American adds MIA flights despite COVID pandemic, new testing rules

(Miami Herald) – American Airlines is planning to expand its presence at Miami International Airport this year.

American will become the only U.S. carrier to fly nonstop from MIA to Tel Aviv, Israel, and MIA to Paramaribo, Suriname, come summer, the company announced Monday. The expansion will include increased service to Latin America and the Caribbean and, on June 5, new summer service to Little Rock, Arkansas, and Portland, Maine.

The Tel Aviv flight will operate three times a week beginning June 4. The Surname flight will operate five times a week beginning July 1.

By this summer, American is planning to have 16% more capacity to Latin America and the Caribbean from MIA compared to 2019.

The announced MIA expansion comes as travel remains limited amid the COVID-19 pandemic. In January, the U.S. Centers for Disease Control and Prevention began requiring travelers of any nationality coming to the U.S. to provide proof of a negative COVID-19 test before boarding their flights. The CDC continues to warn against travel.

In the 13 days since the CDC’s testing requirement took effect for international travelers on Jan. 26, MIA has seen an average of around 71 passengers per international arrival flight, compared to 111 passengers per flight in the 13 days prior, according to airport statistics.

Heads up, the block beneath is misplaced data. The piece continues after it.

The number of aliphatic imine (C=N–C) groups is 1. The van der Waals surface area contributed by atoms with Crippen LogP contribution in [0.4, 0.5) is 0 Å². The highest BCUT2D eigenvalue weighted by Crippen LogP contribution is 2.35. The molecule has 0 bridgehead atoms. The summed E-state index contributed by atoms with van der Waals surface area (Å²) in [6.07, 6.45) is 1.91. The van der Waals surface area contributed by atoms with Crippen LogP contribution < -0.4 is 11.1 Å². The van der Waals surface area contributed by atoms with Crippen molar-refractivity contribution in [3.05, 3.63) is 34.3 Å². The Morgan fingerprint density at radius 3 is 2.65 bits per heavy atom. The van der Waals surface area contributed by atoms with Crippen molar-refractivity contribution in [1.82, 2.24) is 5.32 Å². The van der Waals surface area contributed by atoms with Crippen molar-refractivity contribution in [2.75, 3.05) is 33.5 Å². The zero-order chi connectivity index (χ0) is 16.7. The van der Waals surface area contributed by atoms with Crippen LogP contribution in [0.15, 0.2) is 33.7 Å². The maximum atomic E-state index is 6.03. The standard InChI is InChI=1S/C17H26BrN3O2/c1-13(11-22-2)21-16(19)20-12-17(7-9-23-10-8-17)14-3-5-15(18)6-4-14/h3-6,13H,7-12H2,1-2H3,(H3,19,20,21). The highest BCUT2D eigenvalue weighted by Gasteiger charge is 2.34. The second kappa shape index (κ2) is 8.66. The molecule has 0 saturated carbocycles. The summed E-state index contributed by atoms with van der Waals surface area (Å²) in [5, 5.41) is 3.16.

Network-wide, American Airlines’ capacity is down about 50%, said Vasu Raja, the company’s chief revenue officer. Miami has remained more resilient; capacity through MIA is down around 25%, he said.

Still, American Airlines remains optimistic that demand for air travel will return in short order.

“We’re going to have more and more flights to Miami, continue to grow and expand the hub, and give more choices to more people to come to this great city,” said Raja. “American Airlines has always been the biggest and the best in Miami, and as we recover from the pandemic, American will be bigger and better than ever.”

In April, American will increase its Port-au-Prince service to five daily flights from MIA, and its Santiago and Santo Domingo, Dominican Republic, service to four and seven daily flights, respectively. Bogota, Medellin, and Cali, Colombia; Guayaquil and Quito, Ecuador; Lima, Peru; and Santiago, Chile, will also see service increase.

American will be the only U.S. carrier to fly to Suriname, what Raja calls an “untapped market” of travelers anxious to go home to see friends and family, whether that be in the U.S. or Suriname.

Since before COVID-19 uprooted the tourism industry, American Airlines has shrunk its Miami workforce from about 13,000 to 12,000, said Juan Carlos Liscano, American’s vice president of hub operations in Miami. To prepare for the increase in flights announced Monday, Liscano said he’s hired about 220 people.

Miami-Dade Commissioner Keon Hardemon, who oversees the airport and economic development committee, called American’s continued investment in MIA a “message of hope.”

“We all know what the global pandemic has done to the economy in South Florida,” he said. “We’re excited today to give a message of hope. If you’re at home and you’re watching this, you should be comforted by the fact that there’s an expansion that’s going on.”

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